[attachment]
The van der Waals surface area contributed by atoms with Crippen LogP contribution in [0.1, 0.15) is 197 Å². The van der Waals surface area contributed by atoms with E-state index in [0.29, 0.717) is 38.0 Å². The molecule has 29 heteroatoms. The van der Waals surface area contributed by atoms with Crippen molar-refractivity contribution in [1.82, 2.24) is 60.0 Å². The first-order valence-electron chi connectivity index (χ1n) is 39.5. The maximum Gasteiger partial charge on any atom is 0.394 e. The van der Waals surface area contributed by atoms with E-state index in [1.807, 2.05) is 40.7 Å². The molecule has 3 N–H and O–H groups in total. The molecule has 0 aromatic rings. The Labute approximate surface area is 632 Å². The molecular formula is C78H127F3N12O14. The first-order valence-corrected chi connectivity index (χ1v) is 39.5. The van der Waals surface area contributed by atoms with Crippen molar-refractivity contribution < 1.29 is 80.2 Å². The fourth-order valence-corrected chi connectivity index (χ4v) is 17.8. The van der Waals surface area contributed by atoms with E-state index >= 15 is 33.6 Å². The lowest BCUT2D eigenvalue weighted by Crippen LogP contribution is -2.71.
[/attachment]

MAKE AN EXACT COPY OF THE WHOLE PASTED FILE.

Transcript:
The van der Waals surface area contributed by atoms with Crippen LogP contribution in [0.1, 0.15) is 197 Å². The van der Waals surface area contributed by atoms with E-state index in [0.29, 0.717) is 38.0 Å². The molecule has 29 heteroatoms. The van der Waals surface area contributed by atoms with Crippen molar-refractivity contribution in [1.82, 2.24) is 60.0 Å². The first-order valence-electron chi connectivity index (χ1n) is 39.5. The maximum Gasteiger partial charge on any atom is 0.394 e. The van der Waals surface area contributed by atoms with E-state index in [1.807, 2.05) is 40.7 Å². The molecule has 3 N–H and O–H groups in total. The molecule has 0 aromatic rings. The Labute approximate surface area is 632 Å². The molecular formula is C78H127F3N12O14. The first-order valence-corrected chi connectivity index (χ1v) is 39.5. The van der Waals surface area contributed by atoms with Crippen molar-refractivity contribution < 1.29 is 80.2 Å². The fourth-order valence-corrected chi connectivity index (χ4v) is 17.8. The van der Waals surface area contributed by atoms with E-state index >= 15 is 33.6 Å². The lowest BCUT2D eigenvalue weighted by Crippen LogP contribution is -2.71.